Saturday, October 17, 2009
These Ying Yang dried beans from Culton Organics are just one of the many varieties of fall produce I found at Headhouse Square Farmers' Market last Sunday.
Tom also featured some delicious, though small, chestnuts. They roasted up perfectly (about 10 minutes in a 425 toaster oven; be sure to make a small 'x' on the flat side to avoid popping). Out of the first two dozen chestnuts I roasted, there were only two that were moldy/inedible.
Brussells sprouts have been making their appearance at local markets, too. Tom was selling his for $5 a quart. His white, purple or orange cauliflower and romanesco was $5 for medium-sized heads. Yellow string beans were $5/quart, sweet potatoes $2/pound. Among fruits, Tom had delicious Winter Banana apples as well as Asian pears; they were pricey at $1 apiece.
Pumpkins, as predicted in a previous post, are expensive this year. Blooming Glen's jack-o-lantern pumpkins were $8 apiece. Long Island cheese pumpkins, ideal for baking use, particularly pies, were $6 each; huge Blue Hubbard squashes were similarly priced. Butternut squash was more reasonable $1.25/pound, Delicata $1.50. Blooming Glen still had field tomatoes last Sunday for $3/pound. Potatoes, both all-purpose and small Russetts (baking) were $2/pound.
North Star Orchards' apples were all $2/pound, except the Honey Crisps, $2.50. Magness pears were $2.
Beechwood Orchards apples were $4/quart, $4.5o for Honey Crisps. Pears were $5/quart, chestnusts $6/quart.
Margarums also had potatoes, including $2/pound Russetts.
Wednesday, November 05, 2008
As Thanksgiving nears, local celery begins to hit area farmers' markets. Here are meter-long samples of red celery found Sunday at Tom Culton's Headhouse Square stall. Soon we'll see blanched celery, which is grown (mostly) under dirt to prevent the stalks from turning green.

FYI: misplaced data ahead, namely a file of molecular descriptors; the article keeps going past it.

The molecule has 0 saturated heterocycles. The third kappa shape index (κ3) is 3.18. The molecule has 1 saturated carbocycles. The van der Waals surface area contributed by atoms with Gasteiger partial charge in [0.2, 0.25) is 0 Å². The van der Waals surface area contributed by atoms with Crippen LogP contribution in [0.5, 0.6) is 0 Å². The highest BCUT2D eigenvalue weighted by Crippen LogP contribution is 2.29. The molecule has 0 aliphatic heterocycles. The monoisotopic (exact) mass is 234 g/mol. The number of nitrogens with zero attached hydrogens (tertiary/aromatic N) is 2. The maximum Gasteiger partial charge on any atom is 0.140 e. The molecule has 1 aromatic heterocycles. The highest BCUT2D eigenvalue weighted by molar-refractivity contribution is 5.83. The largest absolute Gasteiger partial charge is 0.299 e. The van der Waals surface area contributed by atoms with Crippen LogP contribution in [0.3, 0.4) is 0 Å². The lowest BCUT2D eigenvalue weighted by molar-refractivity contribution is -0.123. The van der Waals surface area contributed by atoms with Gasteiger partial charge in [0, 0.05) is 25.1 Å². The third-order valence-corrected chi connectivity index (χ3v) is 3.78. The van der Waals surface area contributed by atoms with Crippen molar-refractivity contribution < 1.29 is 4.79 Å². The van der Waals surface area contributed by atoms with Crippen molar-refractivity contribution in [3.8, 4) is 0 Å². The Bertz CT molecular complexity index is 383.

Don't limit yourself to raw celery. This red celery, with thin, tough stalks and coarse leaves, is much more suitable for cooking, with a more intense flavor than the common celery. Braised celery (especially the blanched variety) makes an interesting veggie alternative; you can up the interest even more by finishing with some cream. I used the red celery as the major component in a vegetable stock (along with leek, carrrots and a whole head of garlic). Most of that stock is waiting in the freezer, but I used some last night to create an ersatz caldo verde, adding diced carrots, shredded kale and chorizo, but skipping the potato.
Culton recently returned from Slow Food's Salone del Gusto 2008 in Turin, where he was bowled over by everything, but especially the prosciutto produced from a southern Italian breed of goat. Culton hopes to begin raising the breed here. (No doubt Marc Vetri, who travelled to Turin with Tom, would be interested in Culton's animal husbandry.) Because Culton's pulled out his field crops to concentrate on vegetables, he's got the acreage to create room for ruminants to ruminate. Also impressing him was Eataly, the Turin warehouse food emporium inspired by and associated with the Slow Food movement. Culton said the display of various artichokes (a crop he grows here) was as long as the Headhouse shambles.
About that cream . . .
Most of the heavy cream you come across is ultra-pasteurized for a long, stable, boring shelf life. But you can find good, old fashioned regular pasteurized cream, which hasn't been subjected to the flavor-destroying high temperatures necessary for that longevity. It's been a couple of decades since supermarkets sold the regular stuff, but you can find it at Whole Foods and at the Reading Terminal Market (Lancaster County Dairy).
The Reading Terminal Market's web site says Jonathan Best, the grocer and soup purveyor, opened this morning.